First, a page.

Yet sometimes Times reporters--not columnists or editorialists, who are expected to issue conclusions--do set things straight. When the evidence is solid, they use unambiguous language like "stretching the truth" or "not very" accurate, as in the examples noted below.
Unfortunately, the "he said, she said" conventions of objectivity often leave reporters triangulating between two sides, assuming that the truth lies in between and treating provable statements as contentions or accusations.
The Times's 4/16/06 article about bloggers observed of the new AtlanticYards.com web site: "A day later, the site had already drawn jeers from at least two blogs." But I had not merely jeered at the site, I had fact-checked the site and found several errors. Later I found photos that lied.
Easily checkable truth-stretching
Forest City Ratner stretches the truth (to put it charitably) in several statements about the Atlantic Yards project, but the press has been reluctant to point that out. Here are a few examples:
--the claim of "over 18,000 jobs created" does not mean 18,000 people would get work or that the jobs would be new
--the use of a quote from the Daily News touting the project's potential for jobs doesn't acknowledge that it was written before office job projections were slashed by 75 percent
--the claim of $6 billion in revenues is a manipulation of statistics, a failure to acknowledge costs, and a huge overstatement of revenues
--a slideshow claiming to show current conditions of buildings in the project footprint includes photos that show buildings before renovation
--a flier falsely claimed that the project would be built "over the... train yard" even though the railyards would be 8.3 acres of a now 22-acre project
--a flier falsely claimed that a quote from then-New York Times architecture critic Herbert Muschamp came from the newspaper itself, and the return address for the flier did not identify the sender but merely said "Atlantic Yards"
--the developer continues to locate the project in Downtown Brooklyn.
Some fact-checking rigor
In other cases, Times reporters have more diligently searched for the truth or, as Executive Editor Bill Keller would say, "give [readers] sufficient information to make up their own minds." A 4/18/06 Times article headlined Hints of Truth-Stretching in Weld-D'Amato Feud took statements by two politicians and checked them against documents and news accounts:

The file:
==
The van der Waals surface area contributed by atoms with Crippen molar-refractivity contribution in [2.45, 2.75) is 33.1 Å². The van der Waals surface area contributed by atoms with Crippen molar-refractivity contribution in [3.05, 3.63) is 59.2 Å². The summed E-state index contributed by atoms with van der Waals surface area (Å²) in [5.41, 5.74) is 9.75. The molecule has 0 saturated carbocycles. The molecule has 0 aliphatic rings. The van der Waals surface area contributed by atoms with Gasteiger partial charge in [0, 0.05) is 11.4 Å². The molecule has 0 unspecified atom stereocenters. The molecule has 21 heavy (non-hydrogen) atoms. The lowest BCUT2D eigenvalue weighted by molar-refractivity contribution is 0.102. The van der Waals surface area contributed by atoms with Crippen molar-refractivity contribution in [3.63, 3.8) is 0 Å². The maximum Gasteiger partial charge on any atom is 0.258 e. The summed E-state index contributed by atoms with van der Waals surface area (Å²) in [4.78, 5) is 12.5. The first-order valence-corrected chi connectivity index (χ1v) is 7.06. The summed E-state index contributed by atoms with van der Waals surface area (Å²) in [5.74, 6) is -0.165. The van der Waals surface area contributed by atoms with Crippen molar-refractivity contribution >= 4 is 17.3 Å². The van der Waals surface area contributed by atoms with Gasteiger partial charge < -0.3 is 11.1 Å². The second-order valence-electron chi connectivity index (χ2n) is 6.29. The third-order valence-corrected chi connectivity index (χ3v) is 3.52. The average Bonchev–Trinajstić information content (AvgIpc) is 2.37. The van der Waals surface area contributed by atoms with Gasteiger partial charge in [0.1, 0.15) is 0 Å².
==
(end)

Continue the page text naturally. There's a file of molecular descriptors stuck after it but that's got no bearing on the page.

Last month, William F. Weld, a candidate for governor of New York, set state Republican politics astir by telling of an encounter with Senator Alfonse M. D'Amato that cast his fellow Republican in a bad light and offered an explanation for their simmering feud.
Mr. Weld said that in 1996, when he was governor of Massachusetts and running for the Senate, he received a $750,000 check from Mr. D'Amato that was delivered with an expletive-filled warning. Mr. D'Amato vigorously denied the encounter, calling it "a bunch of baloney" and asserting that he had never even spoken to Mr. Weld in person until this year.
But an examination of Federal Election Commission filings, other campaign finance records and news accounts suggests that both men, to some degree, were stretching the truth.
For one, there is no record to support Mr. Weld's claim that he received a $750,000 check from Mr. D'Amato, from his political action committee or from the National Republican Senatorial Committee, which Mr. D'Amato led during the 1995-96 election cycle. That committee and other Republican Party entities did directly contribute $802,907 to the Weld campaign and to the Massachusetts Republican Party in that cycle.
And Mr. D'Amato's claim that he had not even met Mr. Weld until this year appears to be contradicted by other accounts. Multiple news articles and interviews with two former Weld aides indicate that Mr. D'Amato and Mr. Weld were present at several large political events and fund-raisers in 1996, although there is no record that they conversed.
A 10/15/05 Times article under the category of "REALITY CHECK: Job Numbers" and headlined "Two Different Kinds of Math, and Two Spins on Unemployment," also teased out the truth, by checking with the author of a cited report:
Mayor Michael R. Bloomberg's record on creating jobs for New Yorkers came under scrutiny this week as his Democratic challenger, Fernando Ferrer, once again accused him of ignoring the needs of poor and minority communities. At the heart of Mr. Ferrer's attack is his claim that 40 percent of the city's black men, and 33 percent of its Hispanic men, are unemployed.
Just how accurate are Mr. Ferrer's numbers? Not very.
Mr. Ferrer's aides said his unemployment figures were based on a report by the Community Service Society, a nonpartisan group that fights poverty. The report, released in February, is titled ''Unemployment and Joblessness in New York City, 2004: Better but Still a Long Way to Go.''
The author of that study, Mark Levitan, the group's senior policy analyst, said that he never made any such claim about minority joblessness being that high. ''My report definitely does not say the unemployment rate among blacks is 40 percent,'' Mr. Levitan said.
What it takes
Several of Forest City Ratner's deceptions would be checkable in seconds, thanks to the links posted above. All it takes is a willingness, rather than a reluctance, to set things straight.